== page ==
Cherry called the current vaccine a "failure" in his editorial, adding "it is time to recognize the successes of the past and to implement new studies and direction for the control of pertussis in the future."
Booster now crucial
Nevertheless, vaccines are the best prevention against whooping cough. With the 2012 outbreak, the CDC is recommending that all children ages 11 to 12 years receive a DTaP booster. Adolescents and adults should consider the one-dose Tdap vaccine. This is a slightly different formulation of DTaP, but also for diphtheria, tetanus and pertussis.
Although approximately 300,000 people worldwide die annually from whooping cough, according to the World Health Organization, the disease usually isn't deadly for most American adults. Nevertheless, if infected, you could transmit the disease to someone more vulnerable.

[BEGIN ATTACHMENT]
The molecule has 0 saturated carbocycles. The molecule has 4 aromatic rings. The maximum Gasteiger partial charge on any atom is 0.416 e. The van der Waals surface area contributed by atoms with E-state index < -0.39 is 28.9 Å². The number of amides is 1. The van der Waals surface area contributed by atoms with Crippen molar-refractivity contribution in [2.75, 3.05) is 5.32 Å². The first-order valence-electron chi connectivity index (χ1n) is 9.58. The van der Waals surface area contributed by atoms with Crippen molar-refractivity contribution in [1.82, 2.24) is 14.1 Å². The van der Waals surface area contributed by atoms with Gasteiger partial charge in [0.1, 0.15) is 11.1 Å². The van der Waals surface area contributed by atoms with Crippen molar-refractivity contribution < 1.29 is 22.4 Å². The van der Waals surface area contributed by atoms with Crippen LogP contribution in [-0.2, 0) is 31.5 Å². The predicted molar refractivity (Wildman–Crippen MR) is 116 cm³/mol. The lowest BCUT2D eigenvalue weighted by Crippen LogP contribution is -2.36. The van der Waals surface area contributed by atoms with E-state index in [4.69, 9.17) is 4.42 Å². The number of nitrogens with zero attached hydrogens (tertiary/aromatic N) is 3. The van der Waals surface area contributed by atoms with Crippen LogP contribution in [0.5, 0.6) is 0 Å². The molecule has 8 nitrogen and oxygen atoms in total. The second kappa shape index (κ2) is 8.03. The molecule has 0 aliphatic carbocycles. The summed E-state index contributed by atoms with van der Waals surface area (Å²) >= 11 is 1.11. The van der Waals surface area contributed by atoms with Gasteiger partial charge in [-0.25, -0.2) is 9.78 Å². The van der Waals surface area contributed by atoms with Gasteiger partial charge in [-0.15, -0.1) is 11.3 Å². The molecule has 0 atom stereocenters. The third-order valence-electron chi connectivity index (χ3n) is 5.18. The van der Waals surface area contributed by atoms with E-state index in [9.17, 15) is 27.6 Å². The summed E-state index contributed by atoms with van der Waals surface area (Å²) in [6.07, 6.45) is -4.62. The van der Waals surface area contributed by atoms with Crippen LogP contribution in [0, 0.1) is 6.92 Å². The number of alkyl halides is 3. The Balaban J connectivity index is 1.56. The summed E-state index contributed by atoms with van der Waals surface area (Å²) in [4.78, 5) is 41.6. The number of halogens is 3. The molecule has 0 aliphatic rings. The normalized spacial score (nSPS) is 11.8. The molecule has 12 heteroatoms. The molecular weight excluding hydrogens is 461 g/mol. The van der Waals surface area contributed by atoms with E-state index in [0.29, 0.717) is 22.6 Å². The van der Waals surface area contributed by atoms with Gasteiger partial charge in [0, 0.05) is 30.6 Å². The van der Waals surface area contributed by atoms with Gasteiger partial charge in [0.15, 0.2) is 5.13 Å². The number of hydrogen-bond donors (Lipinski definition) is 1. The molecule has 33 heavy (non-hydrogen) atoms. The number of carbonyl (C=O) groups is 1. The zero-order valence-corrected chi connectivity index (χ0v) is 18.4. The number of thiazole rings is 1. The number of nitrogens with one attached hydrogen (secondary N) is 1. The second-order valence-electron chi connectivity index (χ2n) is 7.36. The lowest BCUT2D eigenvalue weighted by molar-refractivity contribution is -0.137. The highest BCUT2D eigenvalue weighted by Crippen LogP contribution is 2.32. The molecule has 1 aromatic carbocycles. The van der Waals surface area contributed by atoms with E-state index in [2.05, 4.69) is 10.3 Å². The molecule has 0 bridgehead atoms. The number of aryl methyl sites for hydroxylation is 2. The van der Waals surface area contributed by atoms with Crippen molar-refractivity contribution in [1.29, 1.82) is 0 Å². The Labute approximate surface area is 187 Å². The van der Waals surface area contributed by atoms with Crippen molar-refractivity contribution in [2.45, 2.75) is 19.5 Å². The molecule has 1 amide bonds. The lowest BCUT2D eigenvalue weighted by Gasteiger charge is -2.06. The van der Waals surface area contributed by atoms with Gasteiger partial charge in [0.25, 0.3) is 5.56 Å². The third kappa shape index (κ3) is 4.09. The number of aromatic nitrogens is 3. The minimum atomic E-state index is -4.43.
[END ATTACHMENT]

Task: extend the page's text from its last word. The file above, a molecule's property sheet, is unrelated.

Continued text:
Also, whooping cough is not something to take lightly or to simply soldier through as you would a tough winter cold. Children may miss weeks of school; adults may miss weeks of work. And no lozenge will tame that painful 100-day cough.
Christopher Wanjek is the author of a new novel, "Hey, Einstein!", a comical nature-versus-nurture tale about raising clones of Albert Einstein in less-than-ideal settings. His column, Bad Medicine, appears regularly on LiveScience.
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